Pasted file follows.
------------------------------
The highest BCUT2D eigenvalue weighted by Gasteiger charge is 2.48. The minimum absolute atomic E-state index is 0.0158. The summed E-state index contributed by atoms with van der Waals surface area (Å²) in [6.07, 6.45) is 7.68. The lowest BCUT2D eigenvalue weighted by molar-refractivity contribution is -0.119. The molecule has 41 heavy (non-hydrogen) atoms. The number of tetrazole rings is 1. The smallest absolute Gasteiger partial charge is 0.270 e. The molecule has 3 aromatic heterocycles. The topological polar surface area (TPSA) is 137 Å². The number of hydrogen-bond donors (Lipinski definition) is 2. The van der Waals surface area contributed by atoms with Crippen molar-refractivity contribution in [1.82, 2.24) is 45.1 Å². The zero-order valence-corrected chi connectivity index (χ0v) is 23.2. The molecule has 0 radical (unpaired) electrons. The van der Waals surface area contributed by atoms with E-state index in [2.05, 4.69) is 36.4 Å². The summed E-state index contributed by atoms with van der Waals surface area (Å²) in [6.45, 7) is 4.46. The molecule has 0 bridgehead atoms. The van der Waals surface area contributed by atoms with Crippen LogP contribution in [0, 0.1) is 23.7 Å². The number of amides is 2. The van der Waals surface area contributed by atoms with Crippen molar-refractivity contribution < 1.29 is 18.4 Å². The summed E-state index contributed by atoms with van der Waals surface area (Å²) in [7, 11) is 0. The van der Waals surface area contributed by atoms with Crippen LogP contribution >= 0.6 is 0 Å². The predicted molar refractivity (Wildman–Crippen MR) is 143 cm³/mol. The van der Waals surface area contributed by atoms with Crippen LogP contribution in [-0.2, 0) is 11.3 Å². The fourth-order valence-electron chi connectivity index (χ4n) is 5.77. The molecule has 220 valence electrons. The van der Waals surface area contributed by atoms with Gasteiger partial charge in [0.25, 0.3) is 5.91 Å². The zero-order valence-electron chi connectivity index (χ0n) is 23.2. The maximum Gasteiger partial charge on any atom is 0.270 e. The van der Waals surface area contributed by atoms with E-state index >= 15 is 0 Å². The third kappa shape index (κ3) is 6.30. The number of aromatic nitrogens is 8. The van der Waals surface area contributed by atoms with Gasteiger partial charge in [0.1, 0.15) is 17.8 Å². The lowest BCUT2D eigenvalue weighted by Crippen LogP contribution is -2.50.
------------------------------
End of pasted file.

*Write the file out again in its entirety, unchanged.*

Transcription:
The highest BCUT2D eigenvalue weighted by Gasteiger charge is 2.48. The minimum absolute atomic E-state index is 0.0158. The summed E-state index contributed by atoms with van der Waals surface area (Å²) in [6.07, 6.45) is 7.68. The lowest BCUT2D eigenvalue weighted by molar-refractivity contribution is -0.119. The molecule has 41 heavy (non-hydrogen) atoms. The number of tetrazole rings is 1. The smallest absolute Gasteiger partial charge is 0.270 e. The molecule has 3 aromatic heterocycles. The topological polar surface area (TPSA) is 137 Å². The number of hydrogen-bond donors (Lipinski definition) is 2. The van der Waals surface area contributed by atoms with Crippen molar-refractivity contribution in [1.82, 2.24) is 45.1 Å². The zero-order valence-corrected chi connectivity index (χ0v) is 23.2. The molecule has 0 radical (unpaired) electrons. The van der Waals surface area contributed by atoms with E-state index in [2.05, 4.69) is 36.4 Å². The summed E-state index contributed by atoms with van der Waals surface area (Å²) in [6.45, 7) is 4.46. The molecule has 0 bridgehead atoms. The van der Waals surface area contributed by atoms with Crippen LogP contribution in [0, 0.1) is 23.7 Å². The number of amides is 2. The van der Waals surface area contributed by atoms with Crippen molar-refractivity contribution < 1.29 is 18.4 Å². The summed E-state index contributed by atoms with van der Waals surface area (Å²) in [7, 11) is 0. The van der Waals surface area contributed by atoms with Crippen LogP contribution >= 0.6 is 0 Å². The predicted molar refractivity (Wildman–Crippen MR) is 143 cm³/mol. The van der Waals surface area contributed by atoms with Crippen LogP contribution in [-0.2, 0) is 11.3 Å². The fourth-order valence-electron chi connectivity index (χ4n) is 5.77. The molecule has 220 valence electrons. The van der Waals surface area contributed by atoms with Gasteiger partial charge in [0.25, 0.3) is 5.91 Å². The zero-order valence-electron chi connectivity index (χ0n) is 23.2. The maximum Gasteiger partial charge on any atom is 0.270 e. The van der Waals surface area contributed by atoms with E-state index >= 15 is 0 Å². The third kappa shape index (κ3) is 6.30. The number of aromatic nitrogens is 8. The van der Waals surface area contributed by atoms with Gasteiger partial charge in [0.1, 0.15) is 17.8 Å². The lowest BCUT2D eigenvalue weighted by Crippen LogP contribution is -2.50.